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God of the Gaps

Ikari

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A being is just a particular thing that exists (as opposed to a concept, so my computer is a being, the internet is a being, but "technology" is not a being).

So the laws of physics can be a "being"?
 

joG

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What?
You have Not presented any relevant passages of Godel that "showed" there is god, or even Evidence OF god.
The great majority of NAS scientists are Atheists. The higher they are on the accomplishment ladder, the more atheist.
Godel is another Anecdote that is proof of nothing. Nor can you post debate that god is more likely than not.


I'm interested in Logical discusssion. You want to chat about, ie, your friend Ernie who was a drug addict and found a new addiction - religion - and is now doing much better.. as "proof" there is a god.
Um.... um...

It is a pity you do not read, what others write but comment on it.
 

Paleocon

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So the laws of physics can be a "being"?

Did you not read what I just wrote?

"The laws of physics" is not a particular thing.
 

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All gods are gods of the gaps because no one can actually demonstrate objectively that any gods actually exist. And as the gaps close, followers move their gods elsewhere. They never acknowledge that they once claimed that gods were required for things that we now know was never true. They just hide their gods somewhere else.
 

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I think anyone rather odd that thinks humanity capable at this time of deciding the question of the existence of a Creator or Her absence. Actually, there is even a mathematical proof that we cannot understand that much, as we are a subset of a very much larger reality and subsets cannot understand the whole. But, of course, Kurt Gödel might have been wrong.
Erm... What you're saying has nothing to do with Gödel's Theorem.

Gödel demonstrated that for any axiomatic system capable of generating an arithmetic, it can be either consistent or complete, but cannot be both. In particular, certain classes of self-referencing statements can be well-formed formulas within that system, but their truth-values cannot be established. It was developed not to declare that human intellect was too limited to understand the Gods; rather, it was designed to refute Russell and Whitehead's attempts to formalize a fully consistent axiomatic mathematical system, while relegating self-referential statements to metalanguages.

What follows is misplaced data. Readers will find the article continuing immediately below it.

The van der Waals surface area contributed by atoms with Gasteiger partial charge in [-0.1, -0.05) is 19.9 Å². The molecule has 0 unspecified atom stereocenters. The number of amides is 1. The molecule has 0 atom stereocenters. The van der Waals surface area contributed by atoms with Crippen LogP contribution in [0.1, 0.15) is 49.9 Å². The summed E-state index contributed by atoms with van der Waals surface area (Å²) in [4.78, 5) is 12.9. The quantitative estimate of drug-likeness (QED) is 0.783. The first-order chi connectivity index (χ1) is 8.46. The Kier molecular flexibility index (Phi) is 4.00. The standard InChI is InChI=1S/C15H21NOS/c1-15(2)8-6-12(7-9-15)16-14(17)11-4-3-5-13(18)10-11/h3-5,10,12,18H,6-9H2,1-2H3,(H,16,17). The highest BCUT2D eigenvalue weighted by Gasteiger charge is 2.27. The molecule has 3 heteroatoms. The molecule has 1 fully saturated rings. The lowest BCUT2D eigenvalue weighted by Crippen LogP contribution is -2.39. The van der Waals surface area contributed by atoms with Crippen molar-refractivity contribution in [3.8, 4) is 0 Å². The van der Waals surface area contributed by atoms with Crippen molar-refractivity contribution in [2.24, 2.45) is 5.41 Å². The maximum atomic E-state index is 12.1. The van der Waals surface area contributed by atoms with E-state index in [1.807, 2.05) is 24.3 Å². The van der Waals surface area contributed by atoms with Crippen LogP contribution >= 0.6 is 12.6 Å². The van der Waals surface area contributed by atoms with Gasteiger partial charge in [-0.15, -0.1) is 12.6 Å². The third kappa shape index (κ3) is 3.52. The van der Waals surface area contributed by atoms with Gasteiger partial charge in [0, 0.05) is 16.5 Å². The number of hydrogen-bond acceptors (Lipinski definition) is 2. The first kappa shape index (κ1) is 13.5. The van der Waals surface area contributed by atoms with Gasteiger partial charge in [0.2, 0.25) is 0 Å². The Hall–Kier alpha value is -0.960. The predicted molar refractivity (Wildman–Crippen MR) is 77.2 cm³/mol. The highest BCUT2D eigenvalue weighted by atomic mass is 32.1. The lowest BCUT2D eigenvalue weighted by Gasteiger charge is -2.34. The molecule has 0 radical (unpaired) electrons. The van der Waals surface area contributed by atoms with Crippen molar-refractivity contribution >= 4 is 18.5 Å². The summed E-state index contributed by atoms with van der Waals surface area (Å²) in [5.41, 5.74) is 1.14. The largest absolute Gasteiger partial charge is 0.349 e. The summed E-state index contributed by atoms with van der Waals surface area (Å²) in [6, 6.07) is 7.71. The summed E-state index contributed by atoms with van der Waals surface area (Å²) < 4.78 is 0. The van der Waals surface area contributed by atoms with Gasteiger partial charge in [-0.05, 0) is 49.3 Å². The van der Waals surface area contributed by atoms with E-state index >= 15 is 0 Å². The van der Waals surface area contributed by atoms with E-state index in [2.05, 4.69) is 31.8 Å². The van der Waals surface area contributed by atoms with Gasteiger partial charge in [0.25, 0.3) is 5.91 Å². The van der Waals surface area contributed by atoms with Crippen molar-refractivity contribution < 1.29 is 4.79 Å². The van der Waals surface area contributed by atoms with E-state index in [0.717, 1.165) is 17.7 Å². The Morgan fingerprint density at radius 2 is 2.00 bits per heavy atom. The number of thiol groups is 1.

We should note that the development of paraconsistent logics and inconsistent mathematics may introduce methods to tolerate those potentially problematic statements.


As to the idea that humans cannot possibly decide the question of the existence of a deity? I don't see why not. It's not like humans were at their peaks of sophistication and empirical powers when they first came up with the idea of anthropomorphic gods. We have plenty of data, lots of tools, and lots of ways to explain what we see without invoking a deity.
 

Ikari

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Did you not read what I just wrote?

"The laws of physics" is not a particular thing.

But that's the point. You've made a logical jump from necessitating a cause and effect to that cause necessarily being a "being". Why can it not just be an event? And if it's a being, and everything needs cause and effect, that what caused the "being". Here, you will remove the necessity for cause and effect because it's convenient for the argument.
 

Cephus

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But that's the point. You've made a logical jump from necessitating a cause and effect to that cause necessarily being a "being". Why can it not just be an event? And if it's a being, and everything needs cause and effect, that what caused the "being". Here, you will remove the necessity for cause and effect because it's convenient for the argument.

And it's never just "a being", it's the specific being that they happen to believe in and worship. You just can't get there from here but that doesn't stop them.
 

Paleocon